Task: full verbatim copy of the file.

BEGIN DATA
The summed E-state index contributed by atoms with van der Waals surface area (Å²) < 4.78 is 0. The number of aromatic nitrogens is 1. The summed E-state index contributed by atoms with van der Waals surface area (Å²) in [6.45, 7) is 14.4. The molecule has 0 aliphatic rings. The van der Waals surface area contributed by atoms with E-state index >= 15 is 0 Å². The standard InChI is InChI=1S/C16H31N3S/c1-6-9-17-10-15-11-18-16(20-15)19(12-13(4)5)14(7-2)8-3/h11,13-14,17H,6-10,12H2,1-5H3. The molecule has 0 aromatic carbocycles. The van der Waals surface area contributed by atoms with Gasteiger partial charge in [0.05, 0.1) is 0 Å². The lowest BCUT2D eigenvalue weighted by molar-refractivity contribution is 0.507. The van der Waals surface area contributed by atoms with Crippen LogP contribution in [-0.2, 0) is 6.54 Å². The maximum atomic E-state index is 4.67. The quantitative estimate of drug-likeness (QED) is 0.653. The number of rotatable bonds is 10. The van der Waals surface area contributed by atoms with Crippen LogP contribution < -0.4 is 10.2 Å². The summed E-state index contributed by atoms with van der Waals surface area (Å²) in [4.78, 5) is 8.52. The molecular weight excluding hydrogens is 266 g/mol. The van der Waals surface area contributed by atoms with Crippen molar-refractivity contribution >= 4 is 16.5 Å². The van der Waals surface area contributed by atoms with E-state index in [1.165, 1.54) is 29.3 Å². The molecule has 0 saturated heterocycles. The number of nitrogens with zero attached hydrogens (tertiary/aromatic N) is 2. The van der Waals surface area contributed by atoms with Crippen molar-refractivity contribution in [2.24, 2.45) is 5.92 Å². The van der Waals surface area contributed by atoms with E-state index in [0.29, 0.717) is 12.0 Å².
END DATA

The summed E-state index contributed by atoms with van der Waals surface area (Å²) < 4.78 is 0. The number of aromatic nitrogens is 1. The summed E-state index contributed by atoms with van der Waals surface area (Å²) in [6.45, 7) is 14.4. The molecule has 0 aliphatic rings. The van der Waals surface area contributed by atoms with E-state index >= 15 is 0 Å². The standard InChI is InChI=1S/C16H31N3S/c1-6-9-17-10-15-11-18-16(20-15)19(12-13(4)5)14(7-2)8-3/h11,13-14,17H,6-10,12H2,1-5H3. The molecule has 0 aromatic carbocycles. The van der Waals surface area contributed by atoms with Gasteiger partial charge in [0.05, 0.1) is 0 Å². The lowest BCUT2D eigenvalue weighted by molar-refractivity contribution is 0.507. The van der Waals surface area contributed by atoms with Crippen LogP contribution in [-0.2, 0) is 6.54 Å². The maximum atomic E-state index is 4.67. The quantitative estimate of drug-likeness (QED) is 0.653. The number of rotatable bonds is 10. The van der Waals surface area contributed by atoms with Crippen LogP contribution < -0.4 is 10.2 Å². The summed E-state index contributed by atoms with van der Waals surface area (Å²) in [4.78, 5) is 8.52. The molecular weight excluding hydrogens is 266 g/mol. The van der Waals surface area contributed by atoms with Crippen molar-refractivity contribution >= 4 is 16.5 Å². The van der Waals surface area contributed by atoms with E-state index in [1.165, 1.54) is 29.3 Å². The molecule has 0 saturated heterocycles. The number of nitrogens with zero attached hydrogens (tertiary/aromatic N) is 2. The van der Waals surface area contributed by atoms with Crippen molar-refractivity contribution in [2.24, 2.45) is 5.92 Å². The van der Waals surface area contributed by atoms with E-state index in [0.29, 0.717) is 12.0 Å².